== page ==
Now that you have invested in paints and brushes, it’s time to come up with the storage containers or cases.
With so many choices, where do you even begin, and at a fair and inexpensive price?
There are all sorts of specialty containers for water, brush cleaners, paint thinner and oils. They may have some redeeming features that sound particularly convenient or efficient, but they are generally unnecessary.
Use plastic containers or cases saved from pre-packaged foods such as margarine or lunchmeat. They have snap-on lids, are lightweight and disposable. If you are using a solution that degrades petroleum-based products, use a glass jar with a screw-on lid. There are different sizes in every pantry. Baby food jars or small condiment jars are good for storing small portions, while larger mayonnaise or pickle jars may be as large as one-quart capacity. Avoid metallic cans, as they can corrode or rust.
Paint Box Or Tabouret
After a time, an artist acquires a good deal of paraphernalia. Keeping a tidy workspace and having a portable means to tote his gear are important for efficiency and just plan organization.
A good paint box is a standard carpenter’s toolbox. They are inexpensive and are available in many sizes. Metal or rigid plastic boxes have a variety of configurations. Some have hinged trays that are accessible upon opening, while others have lift-out trays. Larger models have extra compartments, and they all have sturdy latches and handles. Craft stores also have similar, compartmentalized cases. However, they may be more costly than the building supply store toolboxes.
Using a portable toolbox, the artist has the ability to pick up and go. Unfortunately, as time goes on he may have acquired more equipment than will fit in his toolbox. In that case, it is time to consider a more spacious home for his growing accumulation of tools.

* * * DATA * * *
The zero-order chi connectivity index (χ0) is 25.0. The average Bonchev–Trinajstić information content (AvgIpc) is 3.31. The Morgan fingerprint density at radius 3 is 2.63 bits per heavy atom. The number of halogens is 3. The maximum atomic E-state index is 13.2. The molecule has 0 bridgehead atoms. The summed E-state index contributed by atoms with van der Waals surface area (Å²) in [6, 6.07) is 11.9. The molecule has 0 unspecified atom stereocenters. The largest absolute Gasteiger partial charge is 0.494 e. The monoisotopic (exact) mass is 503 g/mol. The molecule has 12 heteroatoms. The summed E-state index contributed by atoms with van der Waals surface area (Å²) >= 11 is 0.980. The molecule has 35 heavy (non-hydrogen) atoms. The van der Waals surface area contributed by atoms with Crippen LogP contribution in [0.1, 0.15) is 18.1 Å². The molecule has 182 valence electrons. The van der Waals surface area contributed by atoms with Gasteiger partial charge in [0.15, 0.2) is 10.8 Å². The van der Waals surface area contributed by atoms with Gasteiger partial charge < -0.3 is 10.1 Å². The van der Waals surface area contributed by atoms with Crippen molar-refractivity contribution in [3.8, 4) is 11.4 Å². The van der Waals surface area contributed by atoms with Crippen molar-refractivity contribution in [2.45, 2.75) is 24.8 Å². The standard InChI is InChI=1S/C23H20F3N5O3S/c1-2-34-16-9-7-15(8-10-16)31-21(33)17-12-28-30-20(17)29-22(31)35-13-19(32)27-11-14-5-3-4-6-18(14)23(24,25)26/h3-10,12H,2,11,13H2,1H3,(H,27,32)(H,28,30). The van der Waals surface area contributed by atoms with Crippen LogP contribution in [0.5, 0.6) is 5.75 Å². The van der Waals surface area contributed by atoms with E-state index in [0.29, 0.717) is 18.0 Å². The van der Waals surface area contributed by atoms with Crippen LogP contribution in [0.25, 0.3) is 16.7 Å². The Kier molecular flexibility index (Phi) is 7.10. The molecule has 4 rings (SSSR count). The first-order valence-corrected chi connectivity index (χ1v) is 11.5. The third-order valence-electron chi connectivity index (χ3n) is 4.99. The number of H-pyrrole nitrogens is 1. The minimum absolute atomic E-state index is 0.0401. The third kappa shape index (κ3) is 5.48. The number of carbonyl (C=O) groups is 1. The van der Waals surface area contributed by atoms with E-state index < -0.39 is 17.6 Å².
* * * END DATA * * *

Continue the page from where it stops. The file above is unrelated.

Choosing a Tabouret
When that happens, it is time to consider a tabouret. The term is just a fancy name for an oversized tool chest, generally mounted on wheels so that it may be moved about the studio. If you are fortunate enough to have a dedicated area in which to work, a tabouret is a great convenience.
There are good substitutes for the pricey artist’s tabouret. A mechanic’s rolling tool cart is perfect to house all your equipment, and the shallow drawers are perfect for the small items that artists tend to use. Since they have shallow drawers, you get a lot of storage in a compact space.
Positioned next to your easel or painting table, the top provides an area for palette, brushes and painting medium at a perfect height for accessibility. The wheels allow it to be positioned easily and tucked back in a corner or closet at the end of a painting session.
There are also small moveable carts available at department stores, but they generally have fewer, deep drawers that don’t provide as much storage potential. However, the plastic units may be less costly and suffice with the addition of shallow baskets to separate and store your tools in the deep drawers.
When searching for inexpensive solutions for your artist’s accessories and tools, it pays to look outside the box. Second hand stores, garage sales and flea markets are all great resources for many accessories. You may need persistence, patience and be willing to spend a few weeks of shopping excursions to find the right items at the right price.
A used, garage sale toolbox is just as useful as a costly art storage bin, ordered from an artist’s supply store. Anyway, that dinged-up tool chest gives you the air of a well-seasoned artist, and there’s nothing wrong with that.